On 15 March 2019, at least 1.6 million school children across all 7 continents, in more than 125 countries and in over 2000 places, took a stand against climate change, brought to the forefront by Greta Thunberg with the #FridaysforFuture campaign. #FFF is a movement following the call from Greta to rally school strikes in order to protest against the lack of action on the worlds current climate crisis. Why are school kids striking, you may ask? With the worsening Climate Destruction, the goal of going to school begins to be pointless. Greta Thunberg asks;
– Why study for a future, which may not be there?
– Why spend a lot of effort to become educated, when our governments are not listening to the educated?
Following in the lightly trodden footsteps of Greta, Yola Mgogwana – 11 years old from Yomelela Primary School in Khayelitsha – has become a local climate activist. Yola is a member of Earthchild Project Eco Warriors, an environmental club lead by Xoli Fuyani, ECP Environmental Coordinator. On Friday 15 March, Yola lead the strike of learners in Khayelitsha. She shares about her experience with #FFF, and why she wants to be a climate activist.
Yola – why are you striking for climate?
“I see the effects of climate change in my community (Khayelitsha – one of the impoverished
townships in Cape Town) every single day. [Future for Friday] was a collective of young people (different races, different backgrounds and classes) coming together for a good cause and saying “We are sick of waiting for the adults. We are the future and we have the voice and power to change things.” It starts with us. I am inspired. It showed me that united we stand. Also it demonstrates UBUNTU… [a South African word used to explain connection of humanity] I am because we are. I am happy to know that there are like minded people all around the world who care about the environment.”
How did you get involved in environmental activism, and what does it mean to you to be heard?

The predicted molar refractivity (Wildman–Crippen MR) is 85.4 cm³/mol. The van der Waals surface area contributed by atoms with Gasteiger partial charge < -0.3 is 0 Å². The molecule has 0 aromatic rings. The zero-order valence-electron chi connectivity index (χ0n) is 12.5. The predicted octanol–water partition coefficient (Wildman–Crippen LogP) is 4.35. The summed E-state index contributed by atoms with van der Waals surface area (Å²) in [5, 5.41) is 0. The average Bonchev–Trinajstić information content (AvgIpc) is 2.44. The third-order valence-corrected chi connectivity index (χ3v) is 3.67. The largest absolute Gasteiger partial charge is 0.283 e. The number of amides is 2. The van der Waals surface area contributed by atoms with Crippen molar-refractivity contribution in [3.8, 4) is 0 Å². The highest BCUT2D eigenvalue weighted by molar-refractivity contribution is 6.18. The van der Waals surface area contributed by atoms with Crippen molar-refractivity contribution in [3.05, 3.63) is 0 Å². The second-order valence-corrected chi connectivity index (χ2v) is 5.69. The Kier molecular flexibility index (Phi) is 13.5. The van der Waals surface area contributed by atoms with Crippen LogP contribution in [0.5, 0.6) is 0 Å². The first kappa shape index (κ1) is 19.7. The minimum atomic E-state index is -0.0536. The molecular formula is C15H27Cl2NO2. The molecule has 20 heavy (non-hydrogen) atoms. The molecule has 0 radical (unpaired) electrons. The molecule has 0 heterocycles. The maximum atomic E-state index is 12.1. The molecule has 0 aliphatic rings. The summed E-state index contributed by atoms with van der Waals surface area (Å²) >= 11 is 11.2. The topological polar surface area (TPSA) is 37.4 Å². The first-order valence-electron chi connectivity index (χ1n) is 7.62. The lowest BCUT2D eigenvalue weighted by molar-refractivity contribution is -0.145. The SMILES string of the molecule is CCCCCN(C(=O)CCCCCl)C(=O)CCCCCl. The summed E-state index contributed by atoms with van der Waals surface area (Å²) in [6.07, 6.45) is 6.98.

“This year I volunteered to take part in Earthchild Project Eco Warriors, headed by SisXoli (Xoli Fuyani). In the club we learn about environmental issues effecting both our school, community and the entire world. Our mission is to integrate environmental policies in our schools’ code of conduct and also take action by implementing change and solutions to local issues. We monitor our school water use and electricity and encourage the learners to be aware of their use and finds ways to reduce our consumption. We also reduce our organic waste, using a worm farm which makes compost. The compost is then used to start up an organic vegetable garden. Because I believe in youth using their voice for change, I was selected as Chair Lady for our Club. When Future for Friday Africa approached our club to get involved, it was an immediate ‘Yes’! I knew I needed to represent the voices of black youth from under resourced communities in Cape Town. I was happy when I got chosen as one of the speakers at the main event. My speech was a collective voice of youth who don’t have resources to be heard. I was also inspired to change the script and show the world that us black youth from townships care about the Climate because we are the ones that get affected the most.”
What is next for you regarding your activism in your community?
“I am excited to give a talk and presentation to our teachers and pledge them to stop using plastics. I am also planning to give talks at our local primary schools. My biggest goal will be to have a slot on a local radio or
newspaper where I could raise awareness about environmental issues effecting our planet, but also give tips for action. Day to day things people can do to reduce their carbon footprint. There are also plans to continue striking, but I would like to keep it local so we can start spreading awareness in our own communities.”
What message would you like our Government to hear, on behalf of passionate young school children like yourself?
“From an a 11 year old girl from Khayelitsha, I would like to say, by not implementing policies that protect our environment, you are robbing us [of] an opportunity to end poverty, and stealing our future. The crisis is now! People are dying! Nature is crying for help… hear us! Work with us as – we are not the enemy. All we want is a better future where Nature is put in front and made a priority. It is the beginning and young people are motivated to do more and make some noise.”
Powerful and inspiring words from a young game changer who found her environmental passion through Earthchild Project Eco Warrriors Club. You can watch Yola on Cape Town TV here and listen to the Cape Talk interview podcast with Pippa Hudson here
If you would like to find out more, please email email@example.com. If you would like to sponsor an Eco Warrior like Yola for R250, you can visit our Givengain page and donate here